With Linh around, Dung is able to slowly show his true personality while Linh is able to sense emotions that have helped him improve his art while performing on stage. There is definitely a romantic spark between the two, even though they couldn’t admit it to each other. Every scene where the male actors were together was full of nostalgia. I liked it.
The themes of artistic freedom, love, and karma are fairly evident throughout. Lang song. Given the time, artistic expression (from what I could understand) was censored. The content should focus on patriotism. There is state propaganda everywhere. Censorship caused Dung’s mother (an actress) to leave her family. In the current timeline, the Linh Theater Troupe was trying to provide an escape to the audience.
With karma being a big thematic element and even Linh saying being violent isn’t something to be proud of, I think the movie had to end the way it did. Offering a different ending would have been a loophole.
I’m not a fan of queer content that is all about being sad, but it worked for Lang song. This had to be done for thematic reasons. In a way, the real romantic tragedy wasn’t the one Linh showed on stage every night, it was the one that had happened between him and Dung outside the theater for a few days.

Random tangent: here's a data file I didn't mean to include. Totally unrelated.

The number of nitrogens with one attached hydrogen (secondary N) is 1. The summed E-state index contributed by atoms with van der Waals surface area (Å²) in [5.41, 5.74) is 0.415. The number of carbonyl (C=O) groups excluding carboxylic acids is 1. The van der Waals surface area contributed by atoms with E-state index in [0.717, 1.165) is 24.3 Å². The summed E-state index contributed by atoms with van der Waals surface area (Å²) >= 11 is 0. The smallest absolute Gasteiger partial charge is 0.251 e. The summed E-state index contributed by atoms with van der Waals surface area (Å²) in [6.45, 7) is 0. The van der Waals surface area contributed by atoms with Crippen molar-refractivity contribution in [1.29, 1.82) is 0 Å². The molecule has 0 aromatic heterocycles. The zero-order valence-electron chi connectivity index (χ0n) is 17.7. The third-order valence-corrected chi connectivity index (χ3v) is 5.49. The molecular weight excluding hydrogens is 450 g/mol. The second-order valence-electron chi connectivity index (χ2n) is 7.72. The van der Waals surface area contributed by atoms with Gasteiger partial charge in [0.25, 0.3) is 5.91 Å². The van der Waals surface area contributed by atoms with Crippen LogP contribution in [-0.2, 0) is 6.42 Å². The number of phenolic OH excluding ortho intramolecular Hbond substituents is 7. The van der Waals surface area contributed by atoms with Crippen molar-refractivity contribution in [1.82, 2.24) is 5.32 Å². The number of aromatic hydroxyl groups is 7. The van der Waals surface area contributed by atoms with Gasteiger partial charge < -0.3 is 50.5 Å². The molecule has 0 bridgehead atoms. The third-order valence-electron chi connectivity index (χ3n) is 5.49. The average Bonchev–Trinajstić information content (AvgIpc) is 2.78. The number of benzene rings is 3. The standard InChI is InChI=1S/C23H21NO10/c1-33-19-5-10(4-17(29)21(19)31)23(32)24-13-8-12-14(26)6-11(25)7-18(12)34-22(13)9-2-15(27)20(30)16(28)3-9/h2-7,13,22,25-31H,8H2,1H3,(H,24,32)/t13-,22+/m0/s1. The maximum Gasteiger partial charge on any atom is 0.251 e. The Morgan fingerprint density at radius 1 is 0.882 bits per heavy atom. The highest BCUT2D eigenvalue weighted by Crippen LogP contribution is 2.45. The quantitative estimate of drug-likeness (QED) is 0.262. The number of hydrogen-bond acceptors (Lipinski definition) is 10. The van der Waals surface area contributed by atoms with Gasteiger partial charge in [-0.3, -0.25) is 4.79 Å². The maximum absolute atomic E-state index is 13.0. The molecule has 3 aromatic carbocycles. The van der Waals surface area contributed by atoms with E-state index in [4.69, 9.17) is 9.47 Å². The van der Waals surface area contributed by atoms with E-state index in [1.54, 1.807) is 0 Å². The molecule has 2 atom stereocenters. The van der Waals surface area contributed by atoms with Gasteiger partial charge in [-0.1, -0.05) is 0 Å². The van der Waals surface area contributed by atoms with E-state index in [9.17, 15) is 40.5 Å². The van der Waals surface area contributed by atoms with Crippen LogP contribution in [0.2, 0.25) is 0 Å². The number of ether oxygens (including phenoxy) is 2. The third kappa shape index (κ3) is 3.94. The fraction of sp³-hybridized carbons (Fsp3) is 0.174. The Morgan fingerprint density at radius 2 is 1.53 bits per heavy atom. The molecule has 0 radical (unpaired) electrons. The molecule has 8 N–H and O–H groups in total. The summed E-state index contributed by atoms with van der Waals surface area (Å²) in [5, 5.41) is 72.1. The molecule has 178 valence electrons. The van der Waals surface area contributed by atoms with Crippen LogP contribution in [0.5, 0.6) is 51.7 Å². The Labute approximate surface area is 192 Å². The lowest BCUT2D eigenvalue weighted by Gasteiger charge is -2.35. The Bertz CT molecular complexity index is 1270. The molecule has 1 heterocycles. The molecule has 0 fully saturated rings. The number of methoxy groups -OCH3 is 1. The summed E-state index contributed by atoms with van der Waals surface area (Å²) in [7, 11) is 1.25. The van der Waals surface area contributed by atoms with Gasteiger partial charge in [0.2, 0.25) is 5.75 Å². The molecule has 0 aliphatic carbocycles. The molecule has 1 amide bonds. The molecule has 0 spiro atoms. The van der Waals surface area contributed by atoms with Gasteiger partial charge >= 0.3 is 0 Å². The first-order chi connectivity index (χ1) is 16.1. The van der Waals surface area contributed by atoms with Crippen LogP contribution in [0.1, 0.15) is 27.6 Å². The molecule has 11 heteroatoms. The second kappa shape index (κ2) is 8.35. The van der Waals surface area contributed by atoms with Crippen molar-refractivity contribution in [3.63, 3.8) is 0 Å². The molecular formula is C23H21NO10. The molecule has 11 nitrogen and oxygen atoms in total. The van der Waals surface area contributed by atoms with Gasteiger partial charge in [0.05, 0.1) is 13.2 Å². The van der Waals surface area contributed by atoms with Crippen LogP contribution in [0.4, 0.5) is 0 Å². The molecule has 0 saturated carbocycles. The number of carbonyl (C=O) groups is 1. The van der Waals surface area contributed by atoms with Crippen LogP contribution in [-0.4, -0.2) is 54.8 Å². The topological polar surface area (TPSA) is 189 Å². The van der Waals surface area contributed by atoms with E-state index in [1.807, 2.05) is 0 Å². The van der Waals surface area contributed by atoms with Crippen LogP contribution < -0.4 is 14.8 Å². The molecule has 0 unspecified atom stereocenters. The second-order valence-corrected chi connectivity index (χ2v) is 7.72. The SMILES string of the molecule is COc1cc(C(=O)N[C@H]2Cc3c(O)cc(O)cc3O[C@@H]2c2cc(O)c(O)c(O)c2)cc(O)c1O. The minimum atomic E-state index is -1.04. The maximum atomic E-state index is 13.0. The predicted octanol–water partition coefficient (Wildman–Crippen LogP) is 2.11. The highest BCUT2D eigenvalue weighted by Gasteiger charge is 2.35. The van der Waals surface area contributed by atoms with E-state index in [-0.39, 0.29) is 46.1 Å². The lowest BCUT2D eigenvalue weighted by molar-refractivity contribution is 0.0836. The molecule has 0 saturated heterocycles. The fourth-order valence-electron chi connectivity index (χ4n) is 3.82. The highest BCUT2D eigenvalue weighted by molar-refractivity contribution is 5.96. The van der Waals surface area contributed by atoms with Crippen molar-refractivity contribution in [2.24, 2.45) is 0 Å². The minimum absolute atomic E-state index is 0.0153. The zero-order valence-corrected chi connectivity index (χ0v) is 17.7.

Also, I can’t end this review without mentioning Aunt Nga. I really liked how it was written. There were also nuances in his character. She was kind enough to take a young Dung under her wing, but she didn’t hesitate to use violence against those who had borrowed from her business. Her sentence about not forcing anyone to take a loan to her was quite powerful. And, in a way, she was right. People knew what they were getting into when they knocked on his door asking for financial help. She didn’t blame herself for their misfortunes.
Another thing I liked was the way Dung and Linh’s friends were written. Sadly, there are plenty of examples of queer movies where women have to deal with heartache when men go out. Lang song was different. Yes, Dung (bisexual, in my opinion) would go out with his friend sometimes, but they both knew it was an “unconditional” situation. So, Dung spending time with Linh was no problem for her.
Linh’s stage partner was also very supportive of him finding love. Thankfully, they haven’t shared any romantic stories to mess things up.
Hoping that more queer movies treat their wives better.
For those who are interested, Lang song released in Laemmle cinemas (virtually) on October 9, 2020. I highly recommend you check it out.
here is the link: https://www.laemmle.com/film/song-lang
Breaking glass images will Lang song available on DVD and Digital on November 11, 2020.
Again, I hope you are considering watching this movie.
Do not hesitate to let us know your impressions if you have already seen it!
Farid has a double master’s degree in psychology and biotechnology as well as an M.Phil in molecular genetics. He is the author of numerous books including Missing in Somerville and The Game Master of Somerville. It gives us insight into comics, books, TV shows, anime / manga, video games, and movies.